In another case, Norman Mearle Grim, Jr.  v. Fla. Sec’y, Dept. of Corrs., No. 11-11890, the Eleventh Circuit reverted to its usual self and denied a death-row inmate’s habeas petition.  In the opinion, the Court again rejected a constitutional claim based on Ring v. Arizona, 536 U.S. 584 (2002).  In support, the Court pointed to a recently issued decision, Evans v. Sec’y, Fla. Dep’t of Corrs., 699 F.3d 1249, 1264 (11th Cir. 2012), where the Court held that Florida’s death penalty statute is constitutional.  For my previous post on the Evans case, click here.

Eleventh Circuit Finds Florida’s Death Penalty Statute Constitutional: What Now? Rehearing in Eleventh Circuit, or Petition for Writ of Certiorari to Supremes?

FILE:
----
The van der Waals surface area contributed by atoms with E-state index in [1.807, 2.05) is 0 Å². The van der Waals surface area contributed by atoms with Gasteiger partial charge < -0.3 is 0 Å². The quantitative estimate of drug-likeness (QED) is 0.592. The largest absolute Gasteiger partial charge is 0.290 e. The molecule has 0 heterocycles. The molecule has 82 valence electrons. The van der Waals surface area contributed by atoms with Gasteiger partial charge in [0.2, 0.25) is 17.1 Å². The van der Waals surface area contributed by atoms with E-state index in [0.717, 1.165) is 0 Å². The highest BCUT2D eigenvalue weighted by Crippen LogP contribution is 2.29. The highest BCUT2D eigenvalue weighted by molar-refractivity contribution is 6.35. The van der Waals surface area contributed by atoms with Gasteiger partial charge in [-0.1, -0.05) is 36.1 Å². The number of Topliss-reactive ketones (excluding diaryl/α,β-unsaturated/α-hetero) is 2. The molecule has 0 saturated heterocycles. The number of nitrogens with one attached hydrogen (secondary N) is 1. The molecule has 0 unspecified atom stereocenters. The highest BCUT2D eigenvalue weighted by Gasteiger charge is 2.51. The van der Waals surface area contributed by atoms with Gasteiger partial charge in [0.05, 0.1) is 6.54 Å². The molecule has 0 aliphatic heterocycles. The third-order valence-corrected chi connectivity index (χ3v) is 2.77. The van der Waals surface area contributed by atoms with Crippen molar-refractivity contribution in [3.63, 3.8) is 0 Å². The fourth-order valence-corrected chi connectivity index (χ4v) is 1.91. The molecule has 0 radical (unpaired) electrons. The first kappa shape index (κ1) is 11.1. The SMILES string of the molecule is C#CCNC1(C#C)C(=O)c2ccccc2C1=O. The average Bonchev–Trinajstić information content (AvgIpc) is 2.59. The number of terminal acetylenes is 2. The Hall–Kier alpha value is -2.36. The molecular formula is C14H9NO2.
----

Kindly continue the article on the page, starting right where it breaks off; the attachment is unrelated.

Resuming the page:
You may have read my previous post wherein I mentioned that the Eleventh Circuit has finally ruled that Florida’s death penalty statute is constitutional.  See Evans v. Sec‘y, Dept. of Corrections, No. 11-14498 (opinion issued October 23, 2012).  Well, now what can Evans do?

Only Evans and his criminal appeals lawyers know for certain what will happen next, but any appellate attorney knows that Evans generally has 3 options: (1) do nothing; (2) seek rehearing in the court of appeals; or, (3) seek discretionary review in the United States Supreme Court.  If he is going to try to seek rehearing in the Eleventh Circuit or discretionary review in the United States Supreme Court, he’ll have to act quickly.

A motion for rehearing in the Eleventh Circuit (“Petition for Panel Rehearing”) will have to be filed within 14 days after the entry of judgment.  See Fed. R. App. P. 40.  The Federal Rules of Appellate procedure can be found on the website for the Eleventh Circuit by clicking here.